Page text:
A toddler holding a full bottle of milk.
If a toddler drinks too much milk, it can lead to anemia.

Everything in Moderation, Including Milk

There’s a reason why milk has a significant section in the grocery store and why the price of milk is the base for how we gauge the cost of living. Milk is an essential part of our children’s diet. Due to its high protein, calcium and vitamin D content, milk is crucial for the growth of a toddler by helping to build healthy bodies quickly. But, can a toddler drink too much milk?

Milk contains high amounts of calcium. A toddler’s body needs calcium to build strong bones and to form muscle tissue. Calcium is necessary for muscles and nerves to develop and it also releases hormones and enzymes. The body sees these needs as essential, so if calcium levels are low, then the body removes calcium from the bones to keep the rest of the body working. Vitamin D is calcium’s helper. It ensures the absorption of calcium and other bone and muscle-building nutrients. Too little of either calcium or vitamin D in toddlers can lead to physical concerns regarding bone formation.

In babies and toddlers, not enough calcium or vitamin D can lead to rickets, which is a bone disease where the bones become malformed and soft, causing bowing of the legs, diminished growth and muscle weakness.

Toddlers and Drinking Milk

Toddlers typically transition from breast milk to whole cow’s milk at about 12 months. Not only is milk an excellent source of the calcium and vitamin D, but whole milk is also a good source of dietary fat, which is necessary for adequate brain development.

Although some parents may be concerned about cow milk’s fat content and their toddler’s possible lactose intolerance, there is no need to worry. The saturated fat within milk is beneficial for toddlers. It’s also rare for lactose intolerance to occur in children below the age of five, though it can happen. Lactose intolerance is not the same as a milk allergy (which involves the immune system). Lactose intolerance is typically not a life-threatening issue, but allergies can be. It’s a digestive issue that can be uncomfortable and it usually appears late in childhood or adolescence; it can also become a problem in adulthood. A milk allergy, however, appears during a baby’s first year.

Recommended Dietary Amounts of Milk for Toddlers

Even though milk is good for your toddler, there are recommended amounts. Here’s what the American Academy of Pediatrics (AAP) suggests.

At 12 months, toddlers should be given about two servings of dairy per day, which is approximately 16 to 24 ounces of whole milk each day. This amount translates to 8 ounces in 1 cup, for a maximum amount of 4 cups each day. For toddlers from 12 to 24 months, whole milk is recommended due to its fat content. During this small window of time, brain development is rapid and the saturated fats in whole milk promote overall brain development. During this age, whole milk is usually recommended unless there is a strong family history of heart disease or obesity.

From two to three years of age, toddlers should be given about two servings of dairy per day. At two years of age, toddlers can gradually transition to reduced-fat or low-fat milk. Although, keep in mind, it is important to keep milk consumption to less than 32 ounces per day to prevent excessive milk intake.

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Excessive Milk Consumption Side Effects

It’s always possible to have too much of a good thing. Milk is no different. Drinking too much cow’s milk can result in iron deficiency anemia due to several factors.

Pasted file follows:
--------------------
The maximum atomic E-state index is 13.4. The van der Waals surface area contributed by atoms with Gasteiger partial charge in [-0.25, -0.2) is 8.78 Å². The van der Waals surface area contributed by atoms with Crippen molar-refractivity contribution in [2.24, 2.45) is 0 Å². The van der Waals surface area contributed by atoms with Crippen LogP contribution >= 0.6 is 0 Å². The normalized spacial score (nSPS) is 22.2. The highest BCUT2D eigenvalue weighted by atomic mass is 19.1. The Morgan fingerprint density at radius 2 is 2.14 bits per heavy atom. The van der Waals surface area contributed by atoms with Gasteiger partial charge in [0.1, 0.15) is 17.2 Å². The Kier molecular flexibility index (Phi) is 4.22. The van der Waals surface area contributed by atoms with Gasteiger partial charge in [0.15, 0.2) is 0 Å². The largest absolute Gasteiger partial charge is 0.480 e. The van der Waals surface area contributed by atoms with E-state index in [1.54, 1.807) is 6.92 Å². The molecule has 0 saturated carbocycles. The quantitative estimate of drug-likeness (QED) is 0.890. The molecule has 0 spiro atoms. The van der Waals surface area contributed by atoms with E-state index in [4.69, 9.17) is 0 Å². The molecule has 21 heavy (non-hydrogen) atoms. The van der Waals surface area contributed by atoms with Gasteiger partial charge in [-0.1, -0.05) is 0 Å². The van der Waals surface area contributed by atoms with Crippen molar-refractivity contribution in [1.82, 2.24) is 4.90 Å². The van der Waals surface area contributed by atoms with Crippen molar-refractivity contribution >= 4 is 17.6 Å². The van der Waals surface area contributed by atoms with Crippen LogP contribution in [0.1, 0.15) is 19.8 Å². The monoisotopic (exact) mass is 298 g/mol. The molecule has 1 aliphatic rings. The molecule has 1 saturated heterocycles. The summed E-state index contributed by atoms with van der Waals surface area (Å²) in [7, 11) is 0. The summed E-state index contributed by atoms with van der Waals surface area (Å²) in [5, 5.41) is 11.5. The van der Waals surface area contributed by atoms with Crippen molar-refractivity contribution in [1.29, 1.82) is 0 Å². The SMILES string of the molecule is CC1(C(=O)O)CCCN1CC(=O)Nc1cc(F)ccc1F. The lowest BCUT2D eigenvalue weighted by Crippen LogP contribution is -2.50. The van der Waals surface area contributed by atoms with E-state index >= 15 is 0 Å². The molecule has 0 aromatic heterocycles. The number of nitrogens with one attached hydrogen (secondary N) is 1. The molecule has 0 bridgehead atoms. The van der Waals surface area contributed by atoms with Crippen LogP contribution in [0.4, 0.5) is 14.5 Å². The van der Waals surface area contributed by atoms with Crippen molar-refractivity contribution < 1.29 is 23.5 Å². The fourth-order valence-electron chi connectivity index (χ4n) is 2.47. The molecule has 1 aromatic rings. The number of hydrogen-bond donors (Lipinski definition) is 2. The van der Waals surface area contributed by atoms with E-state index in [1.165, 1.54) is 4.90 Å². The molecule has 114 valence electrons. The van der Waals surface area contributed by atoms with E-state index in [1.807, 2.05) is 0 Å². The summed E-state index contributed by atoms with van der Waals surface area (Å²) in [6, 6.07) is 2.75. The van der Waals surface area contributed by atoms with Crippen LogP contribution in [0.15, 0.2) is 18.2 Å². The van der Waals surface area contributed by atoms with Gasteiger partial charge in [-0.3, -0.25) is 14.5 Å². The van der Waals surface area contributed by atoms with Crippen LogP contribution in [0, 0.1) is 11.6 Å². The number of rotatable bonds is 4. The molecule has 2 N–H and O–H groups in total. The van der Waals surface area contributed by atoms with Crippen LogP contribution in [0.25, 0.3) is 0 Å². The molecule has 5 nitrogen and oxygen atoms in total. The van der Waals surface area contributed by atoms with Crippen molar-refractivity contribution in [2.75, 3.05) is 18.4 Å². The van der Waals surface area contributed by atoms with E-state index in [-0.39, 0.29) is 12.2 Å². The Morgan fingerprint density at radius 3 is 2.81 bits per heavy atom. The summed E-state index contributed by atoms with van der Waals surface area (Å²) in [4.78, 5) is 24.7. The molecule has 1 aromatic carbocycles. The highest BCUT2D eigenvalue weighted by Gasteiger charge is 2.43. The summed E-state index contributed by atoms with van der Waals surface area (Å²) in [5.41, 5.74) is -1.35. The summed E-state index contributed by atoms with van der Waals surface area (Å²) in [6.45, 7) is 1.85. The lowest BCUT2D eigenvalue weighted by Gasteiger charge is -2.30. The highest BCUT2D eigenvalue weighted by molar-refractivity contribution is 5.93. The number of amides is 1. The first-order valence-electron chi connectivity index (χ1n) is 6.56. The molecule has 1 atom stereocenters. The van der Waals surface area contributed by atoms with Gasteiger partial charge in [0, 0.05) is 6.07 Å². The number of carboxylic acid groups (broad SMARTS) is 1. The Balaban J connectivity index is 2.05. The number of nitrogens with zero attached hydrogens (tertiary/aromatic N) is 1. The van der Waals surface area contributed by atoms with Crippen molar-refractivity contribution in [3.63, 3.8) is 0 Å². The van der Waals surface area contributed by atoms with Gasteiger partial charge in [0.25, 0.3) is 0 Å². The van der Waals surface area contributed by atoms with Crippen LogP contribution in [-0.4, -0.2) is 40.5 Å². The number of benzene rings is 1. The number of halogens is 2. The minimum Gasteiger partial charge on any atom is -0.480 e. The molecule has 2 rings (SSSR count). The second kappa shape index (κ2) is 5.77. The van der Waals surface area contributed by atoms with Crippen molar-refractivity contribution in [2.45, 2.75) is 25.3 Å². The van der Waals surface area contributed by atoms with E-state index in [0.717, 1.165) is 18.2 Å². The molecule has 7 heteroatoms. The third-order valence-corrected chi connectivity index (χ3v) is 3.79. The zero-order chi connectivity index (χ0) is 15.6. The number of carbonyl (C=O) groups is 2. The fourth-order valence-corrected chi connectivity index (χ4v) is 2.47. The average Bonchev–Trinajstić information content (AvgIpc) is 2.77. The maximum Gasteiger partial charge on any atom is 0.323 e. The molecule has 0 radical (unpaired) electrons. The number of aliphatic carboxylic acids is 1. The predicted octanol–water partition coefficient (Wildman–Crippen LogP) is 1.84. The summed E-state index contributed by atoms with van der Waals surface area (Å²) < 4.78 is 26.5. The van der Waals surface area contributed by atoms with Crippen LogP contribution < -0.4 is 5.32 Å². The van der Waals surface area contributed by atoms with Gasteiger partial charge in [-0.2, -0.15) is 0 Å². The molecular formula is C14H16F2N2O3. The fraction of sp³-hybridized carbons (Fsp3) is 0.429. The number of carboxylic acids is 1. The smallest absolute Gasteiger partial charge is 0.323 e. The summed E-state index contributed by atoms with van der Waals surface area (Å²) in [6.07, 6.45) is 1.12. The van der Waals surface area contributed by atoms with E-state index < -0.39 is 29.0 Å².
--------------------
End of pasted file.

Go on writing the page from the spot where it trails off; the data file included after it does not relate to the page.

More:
One factor is a toddler’s digestive development. Toddlers do not have a fully developed digestive tract. Too much cow’s milk can damage the intestinal lining and cause blood loss, leading to the loss of iron.

Too much milk can make it difficult for the body to absorb the iron it does receive from other sources. Cow’s milk contains low levels of the elements needed for iron absorption. If milk is consumed in excess for prolonged periods, iron can have a hard time getting absorbed for use in the body. Iron levels will then decline, causing anemia.

Cow’s milk in itself is very low in iron. If a toddler gets a bulk of their calories from milk, then their nutritional intake is very limited. Although milk contains a lot of good things, it does not include all the other nutrients a toddler might need. A diet based almost exclusively on dairy does not provide a toddler with the broad nutritional intake that is necessary.

Does this mean that cow’s milk should be avoided? Not necessarily. Unless a pediatrician advises against milk or a toddler has an allergic reaction, milk remains an integral part of a toddler’s diet. However, milk should not be a toddler’s only source of nutrition or liquids. Anything more than 24 ounces a day should be re-evaluated.

Expanding a Toddler’s Diet

Many parents rely on milk because toddlers are familiar with it and it is a nutritious food source. However, toddlers are at a developmental stage where new foods should be slowly introduced, and milk consumption can be decreased.

Not only does the introduction of new food widen a toddler’s food choices, but it provides a diverse array of vitamins and minerals that are necessary for a toddler’s rapidly growing body.

There are a variety of toddler-friendly foods that are not only high in calcium but are also rich in other nutrients not present in milk. These include:

  • Plain yogurt
  • Orange juice (calcium fortified)
  • Cereal (calcium fortified)
  • White bread
  • Broccoli

Making sure a toddler has a broad range of food choices sets them up for a healthier future. Introducing them to new tastes and textures (not just milk) provides them with a wide selection of nutritious foods. Yes, milk does the body good (in reasonable amounts), but so can many other food sources.